Anglican Unscripted Episode 38, May 5, 2012 May 6, 2012Posted by geoconger in AMiA, Anglican Church of North America, Anglican.TV, Archbishop of Canterbury, Church of England, Church of Ireland, Texas, The Episcopal Church.
Tags: Andrew Doyle, Chuck Murphy, Harold Miller, Michael Jackson, Robert Duncan
The Anglican Four have more news for you. Kevin and George bring you Today-in-History, More of The AMiA breakdown, Erastian Texans, picking Canterbury, and the weather for Ireland is spring. Peter breaks down behind-the-scenes GAFCON and AS Haley has breaking news from Christ Church, Savannah. Oh… and there is a surprise Guest this week.
Legal loophole allows Texas diocese to escape liability for abuse: The Church of England Newspaper, June 25, 2010 p 7. June 30, 2010Posted by geoconger in Abuse, Church of England Newspaper, Texas.
First published in The Church of England Newspaper.
The Episcopal Diocese of Texas has escaped legal and financial liability for the child abuse committed by a former priest after the US Court of Appeal held that the state’s five year statute of limitations on sexual assault shielded the diocese from culpability.
As of 2009, the Roman Catholic Church in the United States has paid out more than $2.6 billion in abuse-related costs since 1950 the US Conference of Roman Catholic Bishops reported last year. At least six catholic US dioceses have been forced into bankruptcy by judgments or the threat of judgments from abuse victims.
The Episcopal Church has so far escaped the massive financial and legal liability stemming from clergy abuse cases, however, lawyers in Texas had hoped to breach the church’s defences in the case of John Doe v. St Stephens Episcopal School and the Diocese of Texas.
On June 18, the Fifth US Circuit Court of Appeals upheld a lower court ruling dismissing a lawsuit filed by three men that charged the church-affiliated boy’s boarding school and the diocese with breach of fiduciary duty, civil conspiracy, fraud and fraud concealment, negligence and negligent misrepresentation, and vicarious liability as time-barred.
The appeals court held that the three men, former school boys designated as John Doe I, John Doe II and John Doe III, could not hold the school and the diocese responsible for the actions of the school chaplain as more than five years had passed since the abuse took place.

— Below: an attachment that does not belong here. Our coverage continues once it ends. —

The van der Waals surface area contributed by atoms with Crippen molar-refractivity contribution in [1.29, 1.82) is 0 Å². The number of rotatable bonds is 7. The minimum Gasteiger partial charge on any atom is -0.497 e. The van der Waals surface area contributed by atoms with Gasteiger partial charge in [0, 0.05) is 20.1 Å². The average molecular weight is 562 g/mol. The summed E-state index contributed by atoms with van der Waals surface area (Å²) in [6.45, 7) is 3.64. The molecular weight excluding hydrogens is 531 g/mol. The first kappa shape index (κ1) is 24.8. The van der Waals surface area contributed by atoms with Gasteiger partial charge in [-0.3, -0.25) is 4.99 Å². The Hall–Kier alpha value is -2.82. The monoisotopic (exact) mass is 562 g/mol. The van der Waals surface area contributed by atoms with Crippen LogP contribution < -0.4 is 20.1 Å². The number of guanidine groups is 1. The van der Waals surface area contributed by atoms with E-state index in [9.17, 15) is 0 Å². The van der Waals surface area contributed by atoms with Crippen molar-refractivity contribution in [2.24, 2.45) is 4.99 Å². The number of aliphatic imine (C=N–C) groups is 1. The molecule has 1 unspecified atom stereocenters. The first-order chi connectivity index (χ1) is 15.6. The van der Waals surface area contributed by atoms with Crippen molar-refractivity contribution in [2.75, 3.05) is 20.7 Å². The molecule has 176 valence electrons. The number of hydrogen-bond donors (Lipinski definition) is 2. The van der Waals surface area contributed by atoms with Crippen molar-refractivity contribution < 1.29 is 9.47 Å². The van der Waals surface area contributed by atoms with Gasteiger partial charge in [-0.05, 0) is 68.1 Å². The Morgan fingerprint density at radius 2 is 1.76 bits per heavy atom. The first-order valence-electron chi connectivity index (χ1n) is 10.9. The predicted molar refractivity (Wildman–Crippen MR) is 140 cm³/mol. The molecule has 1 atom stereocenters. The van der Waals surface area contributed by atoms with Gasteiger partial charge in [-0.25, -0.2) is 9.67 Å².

The court stated that the Rev. James Lydell Tucker “sexually abused Plaintiffs between 1964 and 1968 while they were students at St. Stephen’s. At the time, Tucker was the chaplain and a member of the faculty at the school.”
The court further stated that in 1968 two of the boys “notified then-headmaster Dr. Allen Becker of the abuse. He instructed them not to tell anyone, including their parents.”
In 2006 the Diocese of Texas began an investigation into Tucker’s actions after the plaintiffs made their story known to classmates at a school reunion. In 2008 the three men filed lawsuits seeking damages against the school and the diocese for the trauma they suffered at the hands of Fr. Tucker.
Under Texas law the statute of limitations for personal injury in sexual assault cases is five years after the crime takes place. However, if the victim is a child, the five year period begins when the child turns eighteen.
In its defence, the Diocese argued that all of the plaintiffs had turned 18 by 1969 and the statute of limitations prevented suit after 1974. The three plaintiffs responded that the state’s delayed discovery rule should apply. It holds that the statute of limitations should not begin to run when “the alleged wrongful act and resulting injury are inherently undiscoverable at the time they occurred” but only begin when the abuse “may be objectively verified” should apply in this case.
The three plaintiffs argued that this rule should apply because their “suppression and repression” of their ordeal prevented them from understanding the extent and ramifications of the abuse.
However, the court found that all three men had mentioned to other people at least five years prior to their filing of a lawsuit that they had been “molested and that they have been aware, at least periodically, of the molestation since they turned eighteen.”
“Although Plaintiffs present affidavits from a psychiatrist asserting they have suppressed and repressed the abuse, we find the facts of this case insufficient to show that the sexual abuse was inherently undiscoverable,” the courts held, adding that while the three men did “engage in psychological coping mechanisms,” these mechanisms did not completely “block all memory of the abuse, as demonstrated by Plaintiffs’ comments about the abuse to others.”
The appeals court upheld the lower court’s judgment order dismissing the lawsuit against the diocese and school.
|The Diocese of Texas is a defendant in a lawsuit seeking £28 million in damages for allegedly covering up the molestation of school boys by an Episcopal priest.
In extracts of a transcript from a 2008 pre-trial hearing printed in the Houston Press, the former chaplain of St. Stephen’s Episcopal School in Austin, Texas, the Rev James Tucker is accused of having molested students at the boarding school that caters to Texas’s upper classes.
After allegations of abuse were made against Mr Tucker, who served as chaplain to the boy’s school from 1958 to 1968, the Diocese of Texas transferred him to another school in the diocese, and then assigned him to St James’ Episcopal Church and School in Austin, which served the diocese’s black community. Mr Tucker retired in 1994 but was deposed by the diocese in 2008.
Read it all in The Church of England Newspaper.